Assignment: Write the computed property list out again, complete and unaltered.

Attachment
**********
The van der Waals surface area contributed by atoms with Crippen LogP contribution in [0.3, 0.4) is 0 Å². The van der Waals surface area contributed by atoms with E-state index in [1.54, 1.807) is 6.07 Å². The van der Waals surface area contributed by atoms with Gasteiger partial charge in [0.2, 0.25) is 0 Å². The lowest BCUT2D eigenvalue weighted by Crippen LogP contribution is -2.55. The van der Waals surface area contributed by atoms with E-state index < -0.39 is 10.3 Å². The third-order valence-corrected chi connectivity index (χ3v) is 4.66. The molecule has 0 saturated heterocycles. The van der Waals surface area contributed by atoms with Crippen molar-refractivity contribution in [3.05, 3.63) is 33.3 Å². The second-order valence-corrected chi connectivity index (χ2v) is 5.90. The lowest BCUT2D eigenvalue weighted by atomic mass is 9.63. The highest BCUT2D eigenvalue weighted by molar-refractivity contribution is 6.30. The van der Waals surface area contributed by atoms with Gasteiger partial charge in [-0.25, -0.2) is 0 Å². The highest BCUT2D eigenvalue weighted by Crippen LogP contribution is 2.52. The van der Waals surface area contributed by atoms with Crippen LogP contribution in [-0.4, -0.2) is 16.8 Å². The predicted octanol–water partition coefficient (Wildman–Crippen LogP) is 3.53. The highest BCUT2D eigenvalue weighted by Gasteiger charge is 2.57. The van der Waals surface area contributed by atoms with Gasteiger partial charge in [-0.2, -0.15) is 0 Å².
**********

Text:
The van der Waals surface area contributed by atoms with Crippen LogP contribution in [0.3, 0.4) is 0 Å². The van der Waals surface area contributed by atoms with E-state index in [1.54, 1.807) is 6.07 Å². The van der Waals surface area contributed by atoms with Gasteiger partial charge in [0.2, 0.25) is 0 Å². The lowest BCUT2D eigenvalue weighted by Crippen LogP contribution is -2.55. The van der Waals surface area contributed by atoms with E-state index < -0.39 is 10.3 Å². The third-order valence-corrected chi connectivity index (χ3v) is 4.66. The molecule has 0 saturated heterocycles. The van der Waals surface area contributed by atoms with Crippen molar-refractivity contribution in [3.05, 3.63) is 33.3 Å². The second-order valence-corrected chi connectivity index (χ2v) is 5.90. The lowest BCUT2D eigenvalue weighted by atomic mass is 9.63. The highest BCUT2D eigenvalue weighted by molar-refractivity contribution is 6.30. The van der Waals surface area contributed by atoms with Gasteiger partial charge in [-0.25, -0.2) is 0 Å². The highest BCUT2D eigenvalue weighted by Crippen LogP contribution is 2.52. The van der Waals surface area contributed by atoms with Crippen LogP contribution in [-0.4, -0.2) is 16.8 Å². The predicted octanol–water partition coefficient (Wildman–Crippen LogP) is 3.53. The highest BCUT2D eigenvalue weighted by Gasteiger charge is 2.57. The van der Waals surface area contributed by atoms with Gasteiger partial charge in [-0.2, -0.15) is 0 Å².